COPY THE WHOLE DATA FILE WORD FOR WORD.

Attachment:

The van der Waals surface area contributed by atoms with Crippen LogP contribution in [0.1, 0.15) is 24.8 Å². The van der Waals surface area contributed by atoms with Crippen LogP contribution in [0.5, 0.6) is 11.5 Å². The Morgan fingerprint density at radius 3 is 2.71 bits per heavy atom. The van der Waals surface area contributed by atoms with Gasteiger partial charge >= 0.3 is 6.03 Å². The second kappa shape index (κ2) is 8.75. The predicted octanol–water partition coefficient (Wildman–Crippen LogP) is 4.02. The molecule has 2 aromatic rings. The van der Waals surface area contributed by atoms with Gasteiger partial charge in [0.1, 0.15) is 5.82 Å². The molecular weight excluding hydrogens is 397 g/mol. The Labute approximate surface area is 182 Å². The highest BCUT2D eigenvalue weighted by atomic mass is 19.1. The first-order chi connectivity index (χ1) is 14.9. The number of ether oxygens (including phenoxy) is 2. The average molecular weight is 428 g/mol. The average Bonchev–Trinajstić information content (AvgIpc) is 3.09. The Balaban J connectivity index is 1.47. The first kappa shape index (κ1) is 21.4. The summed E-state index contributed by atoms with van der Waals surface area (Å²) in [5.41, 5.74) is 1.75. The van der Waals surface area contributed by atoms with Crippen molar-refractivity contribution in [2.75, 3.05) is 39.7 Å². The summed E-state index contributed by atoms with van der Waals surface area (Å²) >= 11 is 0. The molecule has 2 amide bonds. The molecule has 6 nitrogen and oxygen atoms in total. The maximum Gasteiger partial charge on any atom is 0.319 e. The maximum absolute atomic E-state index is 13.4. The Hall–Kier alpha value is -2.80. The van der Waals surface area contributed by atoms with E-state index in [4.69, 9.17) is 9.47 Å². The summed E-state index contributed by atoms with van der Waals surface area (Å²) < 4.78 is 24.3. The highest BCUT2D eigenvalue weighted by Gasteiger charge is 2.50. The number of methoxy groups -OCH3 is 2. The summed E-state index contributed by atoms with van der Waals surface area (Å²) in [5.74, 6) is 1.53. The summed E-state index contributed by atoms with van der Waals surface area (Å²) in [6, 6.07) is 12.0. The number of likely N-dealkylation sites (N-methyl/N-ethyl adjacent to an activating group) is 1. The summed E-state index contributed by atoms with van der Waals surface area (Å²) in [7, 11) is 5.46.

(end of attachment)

The van der Waals surface area contributed by atoms with Crippen LogP contribution in [0.1, 0.15) is 24.8 Å². The van der Waals surface area contributed by atoms with Crippen LogP contribution in [0.5, 0.6) is 11.5 Å². The Morgan fingerprint density at radius 3 is 2.71 bits per heavy atom. The van der Waals surface area contributed by atoms with Gasteiger partial charge >= 0.3 is 6.03 Å². The second kappa shape index (κ2) is 8.75. The predicted octanol–water partition coefficient (Wildman–Crippen LogP) is 4.02. The molecule has 2 aromatic rings. The van der Waals surface area contributed by atoms with Gasteiger partial charge in [0.1, 0.15) is 5.82 Å². The molecular weight excluding hydrogens is 397 g/mol. The Labute approximate surface area is 182 Å². The highest BCUT2D eigenvalue weighted by atomic mass is 19.1. The first-order chi connectivity index (χ1) is 14.9. The number of ether oxygens (including phenoxy) is 2. The average molecular weight is 428 g/mol. The average Bonchev–Trinajstić information content (AvgIpc) is 3.09. The Balaban J connectivity index is 1.47. The first kappa shape index (κ1) is 21.4. The summed E-state index contributed by atoms with van der Waals surface area (Å²) in [5.41, 5.74) is 1.75. The van der Waals surface area contributed by atoms with Crippen molar-refractivity contribution in [2.75, 3.05) is 39.7 Å². The summed E-state index contributed by atoms with van der Waals surface area (Å²) >= 11 is 0. The molecule has 2 amide bonds. The molecule has 6 nitrogen and oxygen atoms in total. The maximum Gasteiger partial charge on any atom is 0.319 e. The maximum absolute atomic E-state index is 13.4. The Hall–Kier alpha value is -2.80. The van der Waals surface area contributed by atoms with E-state index in [4.69, 9.17) is 9.47 Å². The summed E-state index contributed by atoms with van der Waals surface area (Å²) < 4.78 is 24.3. The highest BCUT2D eigenvalue weighted by Gasteiger charge is 2.50. The number of methoxy groups -OCH3 is 2. The summed E-state index contributed by atoms with van der Waals surface area (Å²) in [5.74, 6) is 1.53. The summed E-state index contributed by atoms with van der Waals surface area (Å²) in [6, 6.07) is 12.0. The number of likely N-dealkylation sites (N-methyl/N-ethyl adjacent to an activating group) is 1. The summed E-state index contributed by atoms with van der Waals surface area (Å²) in [7, 11) is 5.46.